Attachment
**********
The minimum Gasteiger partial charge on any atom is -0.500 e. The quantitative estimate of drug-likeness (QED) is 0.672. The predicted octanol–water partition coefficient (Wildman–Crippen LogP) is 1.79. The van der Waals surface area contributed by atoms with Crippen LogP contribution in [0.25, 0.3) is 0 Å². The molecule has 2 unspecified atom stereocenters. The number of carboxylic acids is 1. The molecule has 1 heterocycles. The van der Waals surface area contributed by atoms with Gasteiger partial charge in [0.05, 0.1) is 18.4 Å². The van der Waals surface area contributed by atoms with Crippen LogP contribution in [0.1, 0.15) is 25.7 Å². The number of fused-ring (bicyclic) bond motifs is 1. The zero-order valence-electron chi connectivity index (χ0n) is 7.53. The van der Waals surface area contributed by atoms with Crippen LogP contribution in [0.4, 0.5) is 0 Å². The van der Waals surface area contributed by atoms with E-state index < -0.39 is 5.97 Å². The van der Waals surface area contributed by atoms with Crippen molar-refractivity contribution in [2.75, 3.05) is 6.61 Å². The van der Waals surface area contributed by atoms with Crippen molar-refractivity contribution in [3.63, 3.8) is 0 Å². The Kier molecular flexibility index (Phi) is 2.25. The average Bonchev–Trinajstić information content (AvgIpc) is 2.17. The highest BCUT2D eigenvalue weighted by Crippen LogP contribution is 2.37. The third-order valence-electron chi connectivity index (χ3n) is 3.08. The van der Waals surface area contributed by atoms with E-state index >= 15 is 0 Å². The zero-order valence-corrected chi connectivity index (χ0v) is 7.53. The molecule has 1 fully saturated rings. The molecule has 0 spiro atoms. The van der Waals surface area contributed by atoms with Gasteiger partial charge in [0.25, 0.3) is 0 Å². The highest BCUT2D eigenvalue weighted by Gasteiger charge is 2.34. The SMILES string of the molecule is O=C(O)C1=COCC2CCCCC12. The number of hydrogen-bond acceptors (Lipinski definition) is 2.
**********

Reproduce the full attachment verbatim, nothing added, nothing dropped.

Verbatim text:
The minimum Gasteiger partial charge on any atom is -0.500 e. The quantitative estimate of drug-likeness (QED) is 0.672. The predicted octanol–water partition coefficient (Wildman–Crippen LogP) is 1.79. The van der Waals surface area contributed by atoms with Crippen LogP contribution in [0.25, 0.3) is 0 Å². The molecule has 2 unspecified atom stereocenters. The number of carboxylic acids is 1. The molecule has 1 heterocycles. The van der Waals surface area contributed by atoms with Gasteiger partial charge in [0.05, 0.1) is 18.4 Å². The van der Waals surface area contributed by atoms with Crippen LogP contribution in [0.1, 0.15) is 25.7 Å². The number of fused-ring (bicyclic) bond motifs is 1. The zero-order valence-electron chi connectivity index (χ0n) is 7.53. The van der Waals surface area contributed by atoms with Crippen LogP contribution in [0.4, 0.5) is 0 Å². The van der Waals surface area contributed by atoms with E-state index < -0.39 is 5.97 Å². The van der Waals surface area contributed by atoms with Crippen molar-refractivity contribution in [2.75, 3.05) is 6.61 Å². The van der Waals surface area contributed by atoms with Crippen molar-refractivity contribution in [3.63, 3.8) is 0 Å². The Kier molecular flexibility index (Phi) is 2.25. The average Bonchev–Trinajstić information content (AvgIpc) is 2.17. The highest BCUT2D eigenvalue weighted by Crippen LogP contribution is 2.37. The third-order valence-electron chi connectivity index (χ3n) is 3.08. The van der Waals surface area contributed by atoms with E-state index >= 15 is 0 Å². The zero-order valence-corrected chi connectivity index (χ0v) is 7.53. The molecule has 1 fully saturated rings. The molecule has 0 spiro atoms. The van der Waals surface area contributed by atoms with Gasteiger partial charge in [0.25, 0.3) is 0 Å². The highest BCUT2D eigenvalue weighted by Gasteiger charge is 2.34. The SMILES string of the molecule is O=C(O)C1=COCC2CCCCC12. The number of hydrogen-bond acceptors (Lipinski definition) is 2.